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Driscoll's Fun Facts

Presented by Driscoll's

PHOTO COURTESY OF DRISCOLL'S

Consider the perfectly ripe little berry. In addition to being completely irresistible, but how much do we know about how this delicious little summer fruit?

In the 100+ years of growing perfect berries, Driscoll’s has learned just about everything there is to know about how to get perfect into that little clamshell. Bone up on your berry trivia with these five fun facts about Driscoll’s berries:

 

  • Not only are Driscoll’s berries patent protected, but Driscoll’s is the only berry company that actually has their own research and development team dedicated to fully understanding what consumers want in a berry.  It takes five to seven years to produce a berry variety that is ready for commercial production.

 

  • Did you know? Blackberries and raspberries are aggregate fruits.  This means that each of those little drupelets on the berries is actually an individual fruit (similar to a cluster of grapes).  Also, the number of drupelets that comprise of the berry is equal to the number of times a bee landed on the berry flower to pollinate it.

 

  • A typical strawberry contains 200 seeds! A strawberry plant can reproduce 2 different ways – either replanting the seeds, or the plant will shoot out runners and clone itself into multiple plants with the same DNA.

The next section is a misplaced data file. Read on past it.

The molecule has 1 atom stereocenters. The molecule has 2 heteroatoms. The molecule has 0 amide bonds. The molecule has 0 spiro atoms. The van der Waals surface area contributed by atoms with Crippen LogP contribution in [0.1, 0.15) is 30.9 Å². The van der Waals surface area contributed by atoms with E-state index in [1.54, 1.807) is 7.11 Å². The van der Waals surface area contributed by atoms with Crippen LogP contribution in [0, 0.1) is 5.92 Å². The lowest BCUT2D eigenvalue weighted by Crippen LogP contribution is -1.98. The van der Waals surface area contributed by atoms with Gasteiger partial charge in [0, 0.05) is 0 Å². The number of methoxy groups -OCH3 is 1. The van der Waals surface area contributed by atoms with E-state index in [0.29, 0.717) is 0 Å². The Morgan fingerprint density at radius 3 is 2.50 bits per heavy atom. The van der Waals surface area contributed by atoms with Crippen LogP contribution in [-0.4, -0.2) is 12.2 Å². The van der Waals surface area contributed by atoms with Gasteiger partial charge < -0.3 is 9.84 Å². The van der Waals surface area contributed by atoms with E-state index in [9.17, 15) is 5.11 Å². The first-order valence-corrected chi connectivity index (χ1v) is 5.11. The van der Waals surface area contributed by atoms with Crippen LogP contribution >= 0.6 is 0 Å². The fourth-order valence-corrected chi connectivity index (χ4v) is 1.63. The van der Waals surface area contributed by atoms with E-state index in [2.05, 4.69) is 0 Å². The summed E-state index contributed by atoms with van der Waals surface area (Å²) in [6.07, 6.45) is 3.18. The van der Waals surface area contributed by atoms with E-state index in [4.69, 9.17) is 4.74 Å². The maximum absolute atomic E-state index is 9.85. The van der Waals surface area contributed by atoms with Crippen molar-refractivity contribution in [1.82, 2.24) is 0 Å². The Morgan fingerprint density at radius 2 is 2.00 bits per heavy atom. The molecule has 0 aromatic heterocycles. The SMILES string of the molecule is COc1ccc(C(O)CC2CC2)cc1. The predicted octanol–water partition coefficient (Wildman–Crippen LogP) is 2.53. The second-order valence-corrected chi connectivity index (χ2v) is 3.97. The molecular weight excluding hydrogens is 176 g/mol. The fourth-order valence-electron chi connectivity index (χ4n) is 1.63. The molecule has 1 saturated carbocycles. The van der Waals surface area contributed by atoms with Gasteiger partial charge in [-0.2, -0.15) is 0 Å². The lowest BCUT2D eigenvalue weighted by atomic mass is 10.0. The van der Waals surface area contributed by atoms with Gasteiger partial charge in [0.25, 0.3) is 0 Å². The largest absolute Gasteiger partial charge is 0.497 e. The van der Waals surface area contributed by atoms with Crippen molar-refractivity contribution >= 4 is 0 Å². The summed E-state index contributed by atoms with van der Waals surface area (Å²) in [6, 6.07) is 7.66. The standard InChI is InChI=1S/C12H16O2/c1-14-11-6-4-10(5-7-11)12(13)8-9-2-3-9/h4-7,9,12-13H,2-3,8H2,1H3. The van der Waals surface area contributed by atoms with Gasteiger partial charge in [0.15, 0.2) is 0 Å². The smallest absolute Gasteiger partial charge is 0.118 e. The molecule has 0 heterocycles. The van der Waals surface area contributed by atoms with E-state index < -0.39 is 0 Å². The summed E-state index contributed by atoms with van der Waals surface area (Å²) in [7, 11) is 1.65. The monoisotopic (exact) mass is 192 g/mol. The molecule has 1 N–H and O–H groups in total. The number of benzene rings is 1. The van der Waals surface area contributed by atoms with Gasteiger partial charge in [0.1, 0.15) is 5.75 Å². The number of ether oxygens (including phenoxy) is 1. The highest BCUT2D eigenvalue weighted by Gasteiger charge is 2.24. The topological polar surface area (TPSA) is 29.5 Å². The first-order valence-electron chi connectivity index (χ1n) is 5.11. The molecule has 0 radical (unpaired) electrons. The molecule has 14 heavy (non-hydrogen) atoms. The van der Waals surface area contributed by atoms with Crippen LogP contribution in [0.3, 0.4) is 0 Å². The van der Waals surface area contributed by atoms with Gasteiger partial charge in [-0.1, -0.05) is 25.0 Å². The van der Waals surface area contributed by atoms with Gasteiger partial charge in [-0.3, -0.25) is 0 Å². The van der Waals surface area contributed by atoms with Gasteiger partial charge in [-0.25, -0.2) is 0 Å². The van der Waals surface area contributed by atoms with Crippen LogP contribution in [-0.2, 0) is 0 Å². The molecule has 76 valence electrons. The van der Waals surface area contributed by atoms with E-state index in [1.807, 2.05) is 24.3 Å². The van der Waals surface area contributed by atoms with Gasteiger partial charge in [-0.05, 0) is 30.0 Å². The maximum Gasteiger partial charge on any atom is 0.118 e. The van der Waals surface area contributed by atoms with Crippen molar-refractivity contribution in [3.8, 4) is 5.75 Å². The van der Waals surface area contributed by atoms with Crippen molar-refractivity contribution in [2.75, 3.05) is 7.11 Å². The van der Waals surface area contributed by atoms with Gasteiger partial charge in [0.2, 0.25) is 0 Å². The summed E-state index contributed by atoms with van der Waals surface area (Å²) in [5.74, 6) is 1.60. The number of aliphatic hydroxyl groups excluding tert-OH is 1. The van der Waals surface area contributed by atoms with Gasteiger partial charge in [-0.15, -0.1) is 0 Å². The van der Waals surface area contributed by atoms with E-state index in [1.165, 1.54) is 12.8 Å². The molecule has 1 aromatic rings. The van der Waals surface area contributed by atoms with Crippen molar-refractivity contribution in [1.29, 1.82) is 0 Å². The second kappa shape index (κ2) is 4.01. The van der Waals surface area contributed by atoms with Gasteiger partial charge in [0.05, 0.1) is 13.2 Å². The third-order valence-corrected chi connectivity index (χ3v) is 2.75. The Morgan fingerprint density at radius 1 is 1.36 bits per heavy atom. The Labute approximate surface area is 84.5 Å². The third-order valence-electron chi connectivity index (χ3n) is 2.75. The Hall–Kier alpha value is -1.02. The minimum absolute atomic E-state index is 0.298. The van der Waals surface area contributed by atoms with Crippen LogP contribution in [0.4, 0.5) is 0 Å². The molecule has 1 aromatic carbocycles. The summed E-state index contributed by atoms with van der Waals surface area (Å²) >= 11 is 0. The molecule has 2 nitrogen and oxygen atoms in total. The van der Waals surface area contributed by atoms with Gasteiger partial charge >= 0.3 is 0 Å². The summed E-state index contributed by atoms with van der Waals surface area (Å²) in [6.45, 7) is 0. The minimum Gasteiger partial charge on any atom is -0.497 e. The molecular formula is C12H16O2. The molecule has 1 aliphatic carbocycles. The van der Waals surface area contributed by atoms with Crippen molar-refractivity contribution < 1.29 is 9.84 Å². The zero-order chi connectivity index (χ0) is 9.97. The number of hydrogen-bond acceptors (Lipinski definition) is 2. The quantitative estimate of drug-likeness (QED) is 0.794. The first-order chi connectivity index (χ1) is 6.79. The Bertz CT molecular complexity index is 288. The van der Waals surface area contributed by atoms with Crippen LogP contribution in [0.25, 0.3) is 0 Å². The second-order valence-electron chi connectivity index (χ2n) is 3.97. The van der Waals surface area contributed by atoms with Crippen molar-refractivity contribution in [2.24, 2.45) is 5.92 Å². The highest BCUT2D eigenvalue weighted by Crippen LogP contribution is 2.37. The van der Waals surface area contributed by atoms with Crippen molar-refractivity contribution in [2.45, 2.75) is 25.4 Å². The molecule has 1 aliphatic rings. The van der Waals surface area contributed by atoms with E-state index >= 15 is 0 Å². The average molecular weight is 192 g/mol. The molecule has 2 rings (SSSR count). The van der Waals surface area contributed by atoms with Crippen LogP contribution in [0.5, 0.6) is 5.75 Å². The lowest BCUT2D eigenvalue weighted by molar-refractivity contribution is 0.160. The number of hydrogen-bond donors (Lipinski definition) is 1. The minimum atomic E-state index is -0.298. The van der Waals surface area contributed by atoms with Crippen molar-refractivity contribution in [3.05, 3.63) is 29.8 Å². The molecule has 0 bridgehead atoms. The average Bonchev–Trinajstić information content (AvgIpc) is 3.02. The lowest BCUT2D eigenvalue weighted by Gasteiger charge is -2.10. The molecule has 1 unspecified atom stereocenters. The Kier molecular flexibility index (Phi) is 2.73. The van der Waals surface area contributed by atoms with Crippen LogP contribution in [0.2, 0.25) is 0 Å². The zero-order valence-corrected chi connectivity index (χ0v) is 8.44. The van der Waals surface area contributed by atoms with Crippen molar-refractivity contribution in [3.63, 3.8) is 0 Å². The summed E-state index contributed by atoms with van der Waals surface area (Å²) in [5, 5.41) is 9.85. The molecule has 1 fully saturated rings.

• Matching berries for natural cross-pollination is a very big process. In any given year, Driscoll’s chooses the best plants and makes about 700 crosses. Each cross results in anywhere from 40 to nearly 300 seedlings. That means that in a single year, Driscoll’s has over 100,000 seedlings that could potentially become a new variety of berry that makes it to your supermarket.

 

  • One of the things that growers at Driscoll’s do to keep plants healthy is to use “cover crops.” This means rotating berry fields with other plants from season to season. Cover crops are part of how you manage soil between seasons. This helps prevent disease and encourages soil health and soil structure. You might be surprised to learn that broccoli is a really good crop to rotate with between seasons!

This post is presented by Driscoll's

 

 
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